From 2000 through 2003, the Corps of Engineers and the state of Louisiana collaborated on a feasibility study for a $17-billion coastal restoration plan lasting 30 years. Yet this study, based on Coast 2050, also seemed far too expensive at the time. “It never went up to Congress because it exceeded what potentially could be funded,” says [US Geological Survey wetlands scientist Greg] Steyer. “We were asked to focus it on more of the near term, over ten years, addressing what are the critical projects that could be done.”From today's Washington Post article on climate change legislation:
"I sincerely doubt that the American people are willing to pay what this is really going to cost them," John D. Dingell (D-Mich.), chairman of the House Energy and Commerce Committee, said in a recent C-SPAN interview.People often ask me, "If the science on global warming is really so solid and the problem is really so menacing, wouldn't our government have taken action by now?" My answer is that we ignore critical threats all the time.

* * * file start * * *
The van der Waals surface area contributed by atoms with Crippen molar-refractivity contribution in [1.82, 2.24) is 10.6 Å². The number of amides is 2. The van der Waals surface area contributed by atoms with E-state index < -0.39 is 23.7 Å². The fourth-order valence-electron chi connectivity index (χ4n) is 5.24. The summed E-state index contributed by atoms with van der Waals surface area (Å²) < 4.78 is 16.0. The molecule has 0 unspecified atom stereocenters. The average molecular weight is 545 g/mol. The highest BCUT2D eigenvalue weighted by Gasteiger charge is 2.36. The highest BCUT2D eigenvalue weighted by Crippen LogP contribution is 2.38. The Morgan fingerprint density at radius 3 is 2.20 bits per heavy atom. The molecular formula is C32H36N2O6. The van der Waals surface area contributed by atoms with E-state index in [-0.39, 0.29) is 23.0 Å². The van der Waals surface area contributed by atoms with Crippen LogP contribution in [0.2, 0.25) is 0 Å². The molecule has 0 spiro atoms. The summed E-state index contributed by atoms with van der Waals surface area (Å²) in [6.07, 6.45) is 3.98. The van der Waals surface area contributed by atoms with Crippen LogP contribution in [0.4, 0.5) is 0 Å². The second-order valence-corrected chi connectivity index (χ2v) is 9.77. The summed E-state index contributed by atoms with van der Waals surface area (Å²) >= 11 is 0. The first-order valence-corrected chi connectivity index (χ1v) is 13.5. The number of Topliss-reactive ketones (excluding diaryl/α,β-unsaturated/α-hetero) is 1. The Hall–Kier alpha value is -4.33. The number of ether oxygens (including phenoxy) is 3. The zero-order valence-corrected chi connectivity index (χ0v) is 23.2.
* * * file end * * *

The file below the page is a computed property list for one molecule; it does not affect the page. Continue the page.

Mike Tidwell published his book, "Bayou Farewell: The Rich Life and Tragic Death of Louisiana's Cajun Coast," a full two and a half years before Hurricane Katrina hit. We knew New Orleans would be destroyed, yet as Steyer's above quote indicates, we decided not to spend the money to protect it.
We wouldn't spend $17 billion to restore Lousiana's wetlands to soften the blow of incoming hurricanes. Yet if Louisiana's wetlands and barrier islands had stood at their original (pre-Army Corps of Engineers-induced erosion) levels, it could've cut five to nine feet off Katrina's storm surge. Instead, we're paying $200 million to rebuild the Gulf Coast.
If we won't pay for renewable energy or carbon-cutting technologies, how much more will we have to pay to mitigate the effects of global warming?